Elephants and Tourism
For many tourists travelling to Asia, an elephant ride/experience is on top of their ‘bucket list’. It is easy to get caught up in the vibrant, colourful religious festivals in India or the exotic tropical landscapes of the islands of Thailand and Vietnam. In this setting, seeing elephants dressed, painted and paraded through the streets or carrying excited groups of tourists on their backs, is considered their customary role. As this view of their role is steeped in religion and tradition, it is normally accepted by tourists as commonplace and harmless.
However this couldn’t be farther from the truth. These scenes hide a very dark reality of unimaginable pain and suffering for the animals involved – a reality that most tourists are unaware of, and in turn are unaware of their role in supporting and perpetuating this cruel industry.
Given the size and sentient nature of these animals, elephants are normally captured from their herds at a very young age. Capturing the young will usually involve the death of up to four adult elephants that protect the young. Also, as a result of crude capture methods, many of the captive young do not survive.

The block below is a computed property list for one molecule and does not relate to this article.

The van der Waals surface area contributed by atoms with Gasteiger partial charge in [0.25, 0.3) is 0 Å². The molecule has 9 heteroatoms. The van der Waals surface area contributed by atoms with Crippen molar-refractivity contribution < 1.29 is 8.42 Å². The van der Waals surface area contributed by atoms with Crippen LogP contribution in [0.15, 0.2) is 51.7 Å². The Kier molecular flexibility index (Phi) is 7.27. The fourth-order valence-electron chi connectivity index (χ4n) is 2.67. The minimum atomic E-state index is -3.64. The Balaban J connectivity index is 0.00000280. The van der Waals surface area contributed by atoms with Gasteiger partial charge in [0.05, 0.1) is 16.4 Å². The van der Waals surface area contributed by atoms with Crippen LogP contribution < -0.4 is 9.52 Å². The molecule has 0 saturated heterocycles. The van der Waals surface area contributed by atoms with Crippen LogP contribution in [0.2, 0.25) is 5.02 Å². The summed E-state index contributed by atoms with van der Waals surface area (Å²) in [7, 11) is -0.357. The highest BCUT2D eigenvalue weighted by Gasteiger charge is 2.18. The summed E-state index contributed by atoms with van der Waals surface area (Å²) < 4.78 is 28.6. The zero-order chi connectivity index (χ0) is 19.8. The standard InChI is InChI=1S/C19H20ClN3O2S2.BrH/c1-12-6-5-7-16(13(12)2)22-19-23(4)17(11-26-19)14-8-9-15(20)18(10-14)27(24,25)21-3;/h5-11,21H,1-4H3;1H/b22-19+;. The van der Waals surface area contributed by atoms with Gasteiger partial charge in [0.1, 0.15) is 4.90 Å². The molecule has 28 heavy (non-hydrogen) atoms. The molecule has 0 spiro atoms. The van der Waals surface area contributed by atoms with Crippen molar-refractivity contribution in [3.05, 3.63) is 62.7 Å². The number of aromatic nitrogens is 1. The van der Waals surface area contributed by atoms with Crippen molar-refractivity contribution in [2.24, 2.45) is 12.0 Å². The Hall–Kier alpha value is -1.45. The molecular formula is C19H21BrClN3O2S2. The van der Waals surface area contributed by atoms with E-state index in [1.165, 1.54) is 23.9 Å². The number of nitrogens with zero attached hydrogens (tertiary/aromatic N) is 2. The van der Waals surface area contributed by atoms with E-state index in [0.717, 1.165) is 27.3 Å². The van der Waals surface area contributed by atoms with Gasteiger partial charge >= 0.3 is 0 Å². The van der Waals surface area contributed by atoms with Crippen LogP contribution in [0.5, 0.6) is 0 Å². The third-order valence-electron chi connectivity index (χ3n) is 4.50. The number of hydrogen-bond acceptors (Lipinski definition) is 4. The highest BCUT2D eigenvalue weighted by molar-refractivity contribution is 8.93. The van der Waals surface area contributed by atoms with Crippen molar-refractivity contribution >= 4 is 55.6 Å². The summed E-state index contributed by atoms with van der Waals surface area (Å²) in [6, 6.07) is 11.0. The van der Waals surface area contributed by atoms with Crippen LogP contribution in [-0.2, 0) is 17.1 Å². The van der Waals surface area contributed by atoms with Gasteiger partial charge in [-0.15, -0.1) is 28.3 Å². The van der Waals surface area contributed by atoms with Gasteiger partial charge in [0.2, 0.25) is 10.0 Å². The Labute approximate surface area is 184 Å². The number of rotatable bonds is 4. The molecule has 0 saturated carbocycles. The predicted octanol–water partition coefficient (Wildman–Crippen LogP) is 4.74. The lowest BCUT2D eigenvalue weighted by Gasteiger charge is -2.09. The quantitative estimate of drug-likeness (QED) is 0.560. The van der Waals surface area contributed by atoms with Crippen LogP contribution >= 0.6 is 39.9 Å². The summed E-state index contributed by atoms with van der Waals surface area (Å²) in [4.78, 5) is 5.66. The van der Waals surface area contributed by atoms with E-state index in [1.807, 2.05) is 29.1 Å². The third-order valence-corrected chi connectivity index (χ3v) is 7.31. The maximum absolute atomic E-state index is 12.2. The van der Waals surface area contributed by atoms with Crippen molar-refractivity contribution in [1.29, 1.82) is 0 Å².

As wild animals, elephants don’t naturally parade around festivals or allow people to ride them. To get them to perform requires a cruel, painful process for the animal. The young elephant first needs to be conditioned into submission, in a process known as ‘crushing’ or phajaan, as it literally involves crushing the young elephant’s spirit. The process always involves extreme torture and violence. The elephant is kept in a box no bigger than itself or tied between two trees. It is then subjected to systematic beatings, starvation, and lack of water.
This will continue until the elephant’s spirit is broken or it dies. Given the intelligent sentient nature of elephants, this submission can take a long time. Once the creature is broken, its life does not improve, and starvation, beatings, and overwork become its normal existence.